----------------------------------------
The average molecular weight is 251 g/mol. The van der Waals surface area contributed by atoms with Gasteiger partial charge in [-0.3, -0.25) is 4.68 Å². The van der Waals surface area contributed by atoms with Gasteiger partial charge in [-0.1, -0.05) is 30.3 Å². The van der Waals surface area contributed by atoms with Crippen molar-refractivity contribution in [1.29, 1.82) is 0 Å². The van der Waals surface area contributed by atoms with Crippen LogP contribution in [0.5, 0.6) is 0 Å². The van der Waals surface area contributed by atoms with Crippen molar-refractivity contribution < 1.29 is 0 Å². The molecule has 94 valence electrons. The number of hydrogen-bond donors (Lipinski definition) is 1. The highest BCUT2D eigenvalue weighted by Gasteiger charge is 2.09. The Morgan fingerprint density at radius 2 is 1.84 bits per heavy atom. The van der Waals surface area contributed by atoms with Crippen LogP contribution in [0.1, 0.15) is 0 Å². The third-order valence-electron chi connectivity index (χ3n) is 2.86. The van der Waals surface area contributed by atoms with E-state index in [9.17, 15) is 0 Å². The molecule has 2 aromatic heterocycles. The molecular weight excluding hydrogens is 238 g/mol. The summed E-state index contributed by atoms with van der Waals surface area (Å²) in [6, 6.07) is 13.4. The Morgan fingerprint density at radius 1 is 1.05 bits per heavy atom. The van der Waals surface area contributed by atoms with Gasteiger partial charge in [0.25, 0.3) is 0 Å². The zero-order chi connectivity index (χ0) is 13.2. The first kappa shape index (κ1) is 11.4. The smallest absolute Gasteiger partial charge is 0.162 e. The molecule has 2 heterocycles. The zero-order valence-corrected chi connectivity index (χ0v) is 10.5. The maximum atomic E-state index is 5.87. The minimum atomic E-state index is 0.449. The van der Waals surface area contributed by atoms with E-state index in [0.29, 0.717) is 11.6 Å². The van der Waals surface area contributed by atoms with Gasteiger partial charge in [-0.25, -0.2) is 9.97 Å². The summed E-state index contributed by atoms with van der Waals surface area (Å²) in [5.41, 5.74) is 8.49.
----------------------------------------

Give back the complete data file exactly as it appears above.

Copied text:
The average molecular weight is 251 g/mol. The van der Waals surface area contributed by atoms with Gasteiger partial charge in [-0.3, -0.25) is 4.68 Å². The van der Waals surface area contributed by atoms with Gasteiger partial charge in [-0.1, -0.05) is 30.3 Å². The van der Waals surface area contributed by atoms with Crippen molar-refractivity contribution in [1.29, 1.82) is 0 Å². The van der Waals surface area contributed by atoms with Crippen LogP contribution in [0.5, 0.6) is 0 Å². The van der Waals surface area contributed by atoms with Crippen molar-refractivity contribution < 1.29 is 0 Å². The molecule has 94 valence electrons. The number of hydrogen-bond donors (Lipinski definition) is 1. The highest BCUT2D eigenvalue weighted by Gasteiger charge is 2.09. The Morgan fingerprint density at radius 2 is 1.84 bits per heavy atom. The van der Waals surface area contributed by atoms with Crippen LogP contribution in [0.1, 0.15) is 0 Å². The third-order valence-electron chi connectivity index (χ3n) is 2.86. The van der Waals surface area contributed by atoms with E-state index in [9.17, 15) is 0 Å². The molecule has 2 aromatic heterocycles. The molecular weight excluding hydrogens is 238 g/mol. The summed E-state index contributed by atoms with van der Waals surface area (Å²) in [6, 6.07) is 13.4. The Morgan fingerprint density at radius 1 is 1.05 bits per heavy atom. The van der Waals surface area contributed by atoms with Gasteiger partial charge in [0.25, 0.3) is 0 Å². The zero-order chi connectivity index (χ0) is 13.2. The first kappa shape index (κ1) is 11.4. The smallest absolute Gasteiger partial charge is 0.162 e. The molecule has 2 heterocycles. The zero-order valence-corrected chi connectivity index (χ0v) is 10.5. The maximum atomic E-state index is 5.87. The minimum atomic E-state index is 0.449. The van der Waals surface area contributed by atoms with E-state index in [0.29, 0.717) is 11.6 Å². The van der Waals surface area contributed by atoms with Gasteiger partial charge in [-0.25, -0.2) is 9.97 Å². The summed E-state index contributed by atoms with van der Waals surface area (Å²) in [5.41, 5.74) is 8.49.